If you’re a Tiger Mom pushing your child to succeed, or a Snowplow Parent clearing every obstacle out of your kid’s path, it’s time to change your attitude! Madeline Levine is the author of Teach Your Children Well. And she says too much parental involvement leaves kids stressed out, burned out, and depressed. It also prevents them from becoming capable adults, and increases their chances of drug and alcohol abuse. That’s because over-parenting sends kids the message that they can’t do anything on their own. Plus, kids who aren’t allowed to make mistakes in childhood - when the stakes are low – can be paralyzed by everyday adult decisions. What’s the fix?
First: Let your kids sink or swim early. If your child forgets about their fifth grade science project until the day before it’s due, resist the impulse to stay up half the night helping them. Because a bad day in grade school will teach them better work habits for the rest of their life.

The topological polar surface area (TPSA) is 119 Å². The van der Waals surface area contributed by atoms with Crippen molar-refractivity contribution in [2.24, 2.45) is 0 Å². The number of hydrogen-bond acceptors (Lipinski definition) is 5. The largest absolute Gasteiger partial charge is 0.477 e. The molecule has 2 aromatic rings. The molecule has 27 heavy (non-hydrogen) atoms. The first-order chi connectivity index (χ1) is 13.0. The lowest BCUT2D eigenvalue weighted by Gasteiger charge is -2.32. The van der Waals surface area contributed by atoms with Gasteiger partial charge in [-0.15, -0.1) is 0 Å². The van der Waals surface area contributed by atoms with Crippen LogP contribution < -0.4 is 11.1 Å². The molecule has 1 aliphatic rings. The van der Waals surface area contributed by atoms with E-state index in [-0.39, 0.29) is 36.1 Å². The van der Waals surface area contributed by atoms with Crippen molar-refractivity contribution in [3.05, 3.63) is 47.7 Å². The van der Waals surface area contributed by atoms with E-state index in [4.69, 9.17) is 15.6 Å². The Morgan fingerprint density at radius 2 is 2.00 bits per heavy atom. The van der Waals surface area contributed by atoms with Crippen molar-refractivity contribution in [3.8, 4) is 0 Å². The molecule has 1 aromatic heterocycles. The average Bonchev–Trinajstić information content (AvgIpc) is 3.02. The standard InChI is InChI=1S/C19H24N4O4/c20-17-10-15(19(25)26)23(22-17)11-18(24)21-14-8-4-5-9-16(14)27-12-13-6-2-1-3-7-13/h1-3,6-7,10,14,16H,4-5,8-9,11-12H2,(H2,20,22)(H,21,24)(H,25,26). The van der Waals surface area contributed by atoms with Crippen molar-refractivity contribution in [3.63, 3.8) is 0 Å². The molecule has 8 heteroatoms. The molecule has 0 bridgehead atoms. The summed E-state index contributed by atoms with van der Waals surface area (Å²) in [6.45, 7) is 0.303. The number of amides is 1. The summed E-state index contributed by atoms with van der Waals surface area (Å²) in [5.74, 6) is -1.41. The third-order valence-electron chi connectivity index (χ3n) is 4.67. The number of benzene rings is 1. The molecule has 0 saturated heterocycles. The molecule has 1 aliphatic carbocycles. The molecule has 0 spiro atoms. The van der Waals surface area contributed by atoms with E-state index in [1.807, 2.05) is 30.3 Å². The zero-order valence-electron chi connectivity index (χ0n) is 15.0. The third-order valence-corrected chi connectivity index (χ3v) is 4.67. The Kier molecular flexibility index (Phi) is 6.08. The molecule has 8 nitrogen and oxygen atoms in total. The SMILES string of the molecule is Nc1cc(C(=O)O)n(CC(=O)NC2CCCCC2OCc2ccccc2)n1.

Next: Let your kids do the things they enjoy. Our expert says that one major parental trap is pushing your kids towards activities that you think are appropriate. Your child will be better off taking the dance lessons they want, even if you’d rather they use the piano that’s already in your den.
And finally, remember this: A strong work ethic is more important than good grades. Bryan Caplan is the author of Why Being a Great Parent is Less Work and More Fun Than You Think. And he says it’s a good idea to give your child age-appropriate jobs - and reward them for completing them on their own. In addition to fostering self-discipline, making kids do their own homework, and finish their chores raises their self-esteem and teaches them they can succeed at anything without Mom and Dad.